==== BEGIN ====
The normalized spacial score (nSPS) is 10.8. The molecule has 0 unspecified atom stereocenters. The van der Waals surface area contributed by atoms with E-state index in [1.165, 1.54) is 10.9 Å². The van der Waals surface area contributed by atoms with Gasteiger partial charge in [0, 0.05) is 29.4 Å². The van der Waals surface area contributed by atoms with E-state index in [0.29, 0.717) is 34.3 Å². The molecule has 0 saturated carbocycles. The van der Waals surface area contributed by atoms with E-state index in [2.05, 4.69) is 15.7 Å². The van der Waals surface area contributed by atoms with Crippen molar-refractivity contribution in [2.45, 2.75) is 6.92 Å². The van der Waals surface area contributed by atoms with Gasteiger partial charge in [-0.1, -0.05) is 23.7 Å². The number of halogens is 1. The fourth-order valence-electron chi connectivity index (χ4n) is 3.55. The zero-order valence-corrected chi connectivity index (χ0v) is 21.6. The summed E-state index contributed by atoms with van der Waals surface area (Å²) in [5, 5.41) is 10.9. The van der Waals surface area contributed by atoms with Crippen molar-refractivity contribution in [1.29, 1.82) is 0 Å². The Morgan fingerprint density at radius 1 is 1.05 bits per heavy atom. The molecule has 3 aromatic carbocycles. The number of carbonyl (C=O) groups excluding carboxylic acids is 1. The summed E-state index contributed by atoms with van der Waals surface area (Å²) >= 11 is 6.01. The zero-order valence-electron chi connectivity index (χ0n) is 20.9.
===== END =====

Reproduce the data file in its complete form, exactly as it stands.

The normalized spacial score (nSPS) is 10.8. The molecule has 0 unspecified atom stereocenters. The van der Waals surface area contributed by atoms with E-state index in [1.165, 1.54) is 10.9 Å². The van der Waals surface area contributed by atoms with Gasteiger partial charge in [0, 0.05) is 29.4 Å². The van der Waals surface area contributed by atoms with E-state index in [0.29, 0.717) is 34.3 Å². The molecule has 0 saturated carbocycles. The van der Waals surface area contributed by atoms with E-state index in [2.05, 4.69) is 15.7 Å². The van der Waals surface area contributed by atoms with Crippen molar-refractivity contribution in [2.45, 2.75) is 6.92 Å². The van der Waals surface area contributed by atoms with Gasteiger partial charge in [-0.1, -0.05) is 23.7 Å². The number of halogens is 1. The fourth-order valence-electron chi connectivity index (χ4n) is 3.55. The zero-order valence-corrected chi connectivity index (χ0v) is 21.6. The summed E-state index contributed by atoms with van der Waals surface area (Å²) in [5, 5.41) is 10.9. The van der Waals surface area contributed by atoms with Crippen molar-refractivity contribution in [1.29, 1.82) is 0 Å². The Morgan fingerprint density at radius 1 is 1.05 bits per heavy atom. The molecule has 3 aromatic carbocycles. The number of carbonyl (C=O) groups excluding carboxylic acids is 1. The summed E-state index contributed by atoms with van der Waals surface area (Å²) >= 11 is 6.01. The zero-order valence-electron chi connectivity index (χ0n) is 20.9.